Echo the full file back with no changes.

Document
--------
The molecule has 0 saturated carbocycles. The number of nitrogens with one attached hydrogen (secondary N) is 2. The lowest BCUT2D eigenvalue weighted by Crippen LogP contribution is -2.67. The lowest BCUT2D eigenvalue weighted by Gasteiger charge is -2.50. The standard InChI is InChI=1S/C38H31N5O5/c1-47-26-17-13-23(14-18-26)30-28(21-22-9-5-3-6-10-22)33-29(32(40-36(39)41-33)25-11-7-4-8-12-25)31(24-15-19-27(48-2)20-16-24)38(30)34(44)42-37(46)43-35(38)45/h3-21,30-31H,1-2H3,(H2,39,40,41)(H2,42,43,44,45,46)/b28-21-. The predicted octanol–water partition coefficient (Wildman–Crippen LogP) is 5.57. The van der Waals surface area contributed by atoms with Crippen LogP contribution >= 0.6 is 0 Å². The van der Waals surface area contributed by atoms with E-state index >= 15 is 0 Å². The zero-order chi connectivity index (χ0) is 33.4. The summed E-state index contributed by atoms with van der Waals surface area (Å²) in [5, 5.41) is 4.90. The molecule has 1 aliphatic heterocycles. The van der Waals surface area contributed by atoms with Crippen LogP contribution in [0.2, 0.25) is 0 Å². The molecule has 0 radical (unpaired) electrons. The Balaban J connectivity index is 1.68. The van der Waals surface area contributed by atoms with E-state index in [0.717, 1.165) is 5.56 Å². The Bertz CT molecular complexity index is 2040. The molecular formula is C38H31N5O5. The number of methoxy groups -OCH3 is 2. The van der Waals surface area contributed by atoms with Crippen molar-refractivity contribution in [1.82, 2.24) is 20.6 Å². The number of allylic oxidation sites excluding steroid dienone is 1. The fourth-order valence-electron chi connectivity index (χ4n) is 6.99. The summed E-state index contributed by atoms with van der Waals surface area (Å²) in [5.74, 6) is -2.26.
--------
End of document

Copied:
The molecule has 0 saturated carbocycles. The number of nitrogens with one attached hydrogen (secondary N) is 2. The lowest BCUT2D eigenvalue weighted by Crippen LogP contribution is -2.67. The lowest BCUT2D eigenvalue weighted by Gasteiger charge is -2.50. The standard InChI is InChI=1S/C38H31N5O5/c1-47-26-17-13-23(14-18-26)30-28(21-22-9-5-3-6-10-22)33-29(32(40-36(39)41-33)25-11-7-4-8-12-25)31(24-15-19-27(48-2)20-16-24)38(30)34(44)42-37(46)43-35(38)45/h3-21,30-31H,1-2H3,(H2,39,40,41)(H2,42,43,44,45,46)/b28-21-. The predicted octanol–water partition coefficient (Wildman–Crippen LogP) is 5.57. The van der Waals surface area contributed by atoms with Crippen LogP contribution >= 0.6 is 0 Å². The van der Waals surface area contributed by atoms with E-state index >= 15 is 0 Å². The zero-order chi connectivity index (χ0) is 33.4. The summed E-state index contributed by atoms with van der Waals surface area (Å²) in [5, 5.41) is 4.90. The molecule has 1 aliphatic heterocycles. The van der Waals surface area contributed by atoms with Crippen LogP contribution in [0.2, 0.25) is 0 Å². The molecule has 0 radical (unpaired) electrons. The Balaban J connectivity index is 1.68. The van der Waals surface area contributed by atoms with E-state index in [0.717, 1.165) is 5.56 Å². The Bertz CT molecular complexity index is 2040. The molecular formula is C38H31N5O5. The number of methoxy groups -OCH3 is 2. The van der Waals surface area contributed by atoms with Crippen molar-refractivity contribution in [1.82, 2.24) is 20.6 Å². The number of allylic oxidation sites excluding steroid dienone is 1. The fourth-order valence-electron chi connectivity index (χ4n) is 6.99. The summed E-state index contributed by atoms with van der Waals surface area (Å²) in [5.74, 6) is -2.26.